In the end, it was Bubba.
The power, the imagination, and the ability to hang tough when the 2010 Open champion Louis Oosthuizen was striding away to his second major championship was enough to win Bubba Watson the Masters.
He made four straight birdies on the back nine to get into a playoff with Oosthuizen, and, finally, a Bubba shot of breathtaking brilliance from the kind of trouble weekend warriors get into and take three shots to escape.
He hooked a wedge off a tight lie through a corridor of trees to inside 10 feet on the 10th at Augusta National on the second hole of a sudden death playoff after the pair had finished locked together on 10-under-par after regulation.
And, in a round during which Oosthuizen made albatross two on the second Â it was the first on that hole and only the fourth time it has been achieved at the Masters Â it took an even more spectacular shot to wrest the title from the South African.
But first, it took patience: ÂI just kept my head down,Â said Watson before the 2011 champion Charl Schwartzel slipped the green jacket onto WatsonÂs shoulders. ÂI knew I could make birdies down the back nine, so I just kept grinding it out.Â
OosthuizenÂs albatross should have been a killer blow to the challenge of everyone else, but bogeys on four and 10 kept his pursuers interested all the way home, and when Watson made birdies on 13, 13, 15 and 16, it was clear the finish was going to be exceptionally tight.
OosthuizenÂs putting kept his nose in front as the likes of Lee Westwood, Phil Mickelson and Matt Kuchar made determined runs at the lead: He made three critical eight-to-10-footers for par on three, six and 14.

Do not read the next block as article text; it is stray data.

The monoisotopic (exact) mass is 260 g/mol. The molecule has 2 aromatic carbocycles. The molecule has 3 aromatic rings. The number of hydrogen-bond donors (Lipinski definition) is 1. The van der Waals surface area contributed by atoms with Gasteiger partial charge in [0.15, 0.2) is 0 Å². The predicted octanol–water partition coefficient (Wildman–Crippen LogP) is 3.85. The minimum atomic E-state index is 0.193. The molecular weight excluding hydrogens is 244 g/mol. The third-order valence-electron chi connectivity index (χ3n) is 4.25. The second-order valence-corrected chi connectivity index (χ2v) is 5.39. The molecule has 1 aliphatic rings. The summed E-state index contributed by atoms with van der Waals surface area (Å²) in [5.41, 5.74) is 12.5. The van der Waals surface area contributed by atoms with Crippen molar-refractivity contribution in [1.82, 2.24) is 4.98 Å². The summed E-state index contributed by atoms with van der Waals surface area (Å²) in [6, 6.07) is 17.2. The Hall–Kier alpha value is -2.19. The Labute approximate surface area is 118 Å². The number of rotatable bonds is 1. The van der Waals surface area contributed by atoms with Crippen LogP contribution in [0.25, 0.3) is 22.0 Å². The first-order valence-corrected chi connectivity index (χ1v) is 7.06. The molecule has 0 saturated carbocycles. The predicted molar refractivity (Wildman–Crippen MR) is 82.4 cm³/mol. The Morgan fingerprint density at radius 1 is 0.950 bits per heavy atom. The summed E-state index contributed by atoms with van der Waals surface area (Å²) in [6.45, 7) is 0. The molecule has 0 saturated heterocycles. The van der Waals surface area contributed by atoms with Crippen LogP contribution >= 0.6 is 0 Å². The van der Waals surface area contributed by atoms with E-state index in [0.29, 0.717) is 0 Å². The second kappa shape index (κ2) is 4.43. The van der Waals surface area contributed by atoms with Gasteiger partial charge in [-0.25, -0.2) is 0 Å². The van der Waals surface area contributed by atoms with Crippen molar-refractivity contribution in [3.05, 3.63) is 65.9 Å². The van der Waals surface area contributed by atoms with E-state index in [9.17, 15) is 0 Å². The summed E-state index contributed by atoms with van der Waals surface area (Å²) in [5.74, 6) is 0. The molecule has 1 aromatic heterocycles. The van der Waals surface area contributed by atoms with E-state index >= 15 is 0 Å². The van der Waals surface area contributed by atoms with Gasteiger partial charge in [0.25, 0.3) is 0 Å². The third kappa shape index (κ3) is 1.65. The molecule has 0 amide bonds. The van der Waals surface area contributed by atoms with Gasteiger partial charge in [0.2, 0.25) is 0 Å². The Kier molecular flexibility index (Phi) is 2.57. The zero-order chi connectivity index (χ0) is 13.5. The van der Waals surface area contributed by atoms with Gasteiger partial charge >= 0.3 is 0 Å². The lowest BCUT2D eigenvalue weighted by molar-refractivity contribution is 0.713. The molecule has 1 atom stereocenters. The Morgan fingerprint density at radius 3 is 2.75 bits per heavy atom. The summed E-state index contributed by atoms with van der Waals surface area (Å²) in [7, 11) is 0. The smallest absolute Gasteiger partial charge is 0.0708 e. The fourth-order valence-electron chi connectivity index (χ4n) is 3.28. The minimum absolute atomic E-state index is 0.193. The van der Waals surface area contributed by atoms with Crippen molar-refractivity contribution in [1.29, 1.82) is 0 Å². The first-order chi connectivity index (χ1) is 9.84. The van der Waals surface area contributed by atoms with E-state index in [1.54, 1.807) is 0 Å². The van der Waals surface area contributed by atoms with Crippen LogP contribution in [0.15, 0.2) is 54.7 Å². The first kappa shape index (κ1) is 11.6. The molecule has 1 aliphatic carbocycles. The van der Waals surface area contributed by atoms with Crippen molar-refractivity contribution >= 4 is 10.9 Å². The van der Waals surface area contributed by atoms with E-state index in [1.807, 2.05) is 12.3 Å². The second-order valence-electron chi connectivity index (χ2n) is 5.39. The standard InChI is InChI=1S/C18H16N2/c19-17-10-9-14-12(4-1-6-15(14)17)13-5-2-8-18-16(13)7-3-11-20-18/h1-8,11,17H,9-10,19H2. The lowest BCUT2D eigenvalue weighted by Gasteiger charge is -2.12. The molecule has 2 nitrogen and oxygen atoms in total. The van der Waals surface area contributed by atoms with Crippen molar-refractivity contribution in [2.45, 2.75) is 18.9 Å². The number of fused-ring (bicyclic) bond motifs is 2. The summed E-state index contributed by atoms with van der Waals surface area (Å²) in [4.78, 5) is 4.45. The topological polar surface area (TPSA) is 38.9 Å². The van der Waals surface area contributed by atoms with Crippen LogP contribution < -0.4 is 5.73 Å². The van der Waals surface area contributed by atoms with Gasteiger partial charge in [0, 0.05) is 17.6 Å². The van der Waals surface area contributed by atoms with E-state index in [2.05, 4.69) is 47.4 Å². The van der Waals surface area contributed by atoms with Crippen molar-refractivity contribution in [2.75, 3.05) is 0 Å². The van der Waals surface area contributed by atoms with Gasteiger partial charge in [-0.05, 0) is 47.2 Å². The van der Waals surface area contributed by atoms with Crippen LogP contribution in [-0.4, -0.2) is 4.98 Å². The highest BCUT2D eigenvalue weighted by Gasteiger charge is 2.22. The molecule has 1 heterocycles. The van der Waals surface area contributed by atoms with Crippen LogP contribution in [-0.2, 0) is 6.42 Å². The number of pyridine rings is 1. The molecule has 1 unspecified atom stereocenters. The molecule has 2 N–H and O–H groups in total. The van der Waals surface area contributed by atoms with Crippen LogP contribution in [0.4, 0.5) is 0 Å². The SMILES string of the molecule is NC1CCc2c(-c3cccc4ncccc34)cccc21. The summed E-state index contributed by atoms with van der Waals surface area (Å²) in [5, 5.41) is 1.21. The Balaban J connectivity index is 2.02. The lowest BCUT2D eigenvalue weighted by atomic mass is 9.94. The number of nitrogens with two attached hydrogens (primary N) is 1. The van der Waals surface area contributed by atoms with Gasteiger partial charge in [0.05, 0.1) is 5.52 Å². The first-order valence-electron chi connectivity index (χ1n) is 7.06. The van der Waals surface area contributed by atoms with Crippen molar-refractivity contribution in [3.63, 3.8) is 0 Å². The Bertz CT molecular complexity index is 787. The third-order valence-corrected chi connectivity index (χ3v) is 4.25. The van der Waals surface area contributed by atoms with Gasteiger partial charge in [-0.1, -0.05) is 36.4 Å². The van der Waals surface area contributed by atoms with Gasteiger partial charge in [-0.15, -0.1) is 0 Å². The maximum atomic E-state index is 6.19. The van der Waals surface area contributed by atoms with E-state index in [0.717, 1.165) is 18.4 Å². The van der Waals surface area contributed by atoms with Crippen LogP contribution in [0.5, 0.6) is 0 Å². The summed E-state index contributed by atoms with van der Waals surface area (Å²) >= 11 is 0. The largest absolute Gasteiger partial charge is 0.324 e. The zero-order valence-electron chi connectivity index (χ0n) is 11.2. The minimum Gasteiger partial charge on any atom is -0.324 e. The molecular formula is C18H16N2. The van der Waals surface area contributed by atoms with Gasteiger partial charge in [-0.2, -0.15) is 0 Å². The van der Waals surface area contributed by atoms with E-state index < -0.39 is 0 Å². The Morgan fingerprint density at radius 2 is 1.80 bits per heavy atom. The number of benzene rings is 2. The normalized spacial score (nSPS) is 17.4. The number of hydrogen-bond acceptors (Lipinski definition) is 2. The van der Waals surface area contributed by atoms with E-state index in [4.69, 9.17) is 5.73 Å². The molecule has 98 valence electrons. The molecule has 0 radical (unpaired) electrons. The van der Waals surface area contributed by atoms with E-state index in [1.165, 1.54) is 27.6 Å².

Eventually, though, putts from that kind of distance become too difficult and, on greens like those at Augusta National, some are going to miss.
Oosthuizen shaved the hole for birdie on the first playoff hole, and did the same from par on the second, leaving Watson with two putts for the green jacket.
Oosthuizen, visibly disappointed, was nonetheless gracious: ÂI had a great day,Â he said, Âand we had a lot of fun out there.
ÂI had an opportunity on 10 in the playoff, but I hit a bad shot, and he hit an unbelievable shot. So itÂs not like I played badly.Â
Said Watson of that unbelievable shot: ÂI had to hook it 40 yards, but I had quite a good lie.Â
Hooking a wedge like that is something that most players will not even imagine, but the self-taught and uncoached Watson is unafraid to try stuff like that.
It won him the Masters. ÂI never got this far in my dreams,Â said an emotional Watson.
And, in an aside, the likes of which endears him to fans all over the world, he said to Schwartzel as he felt the green jacket on his shoulders, ÂI look like you now.Â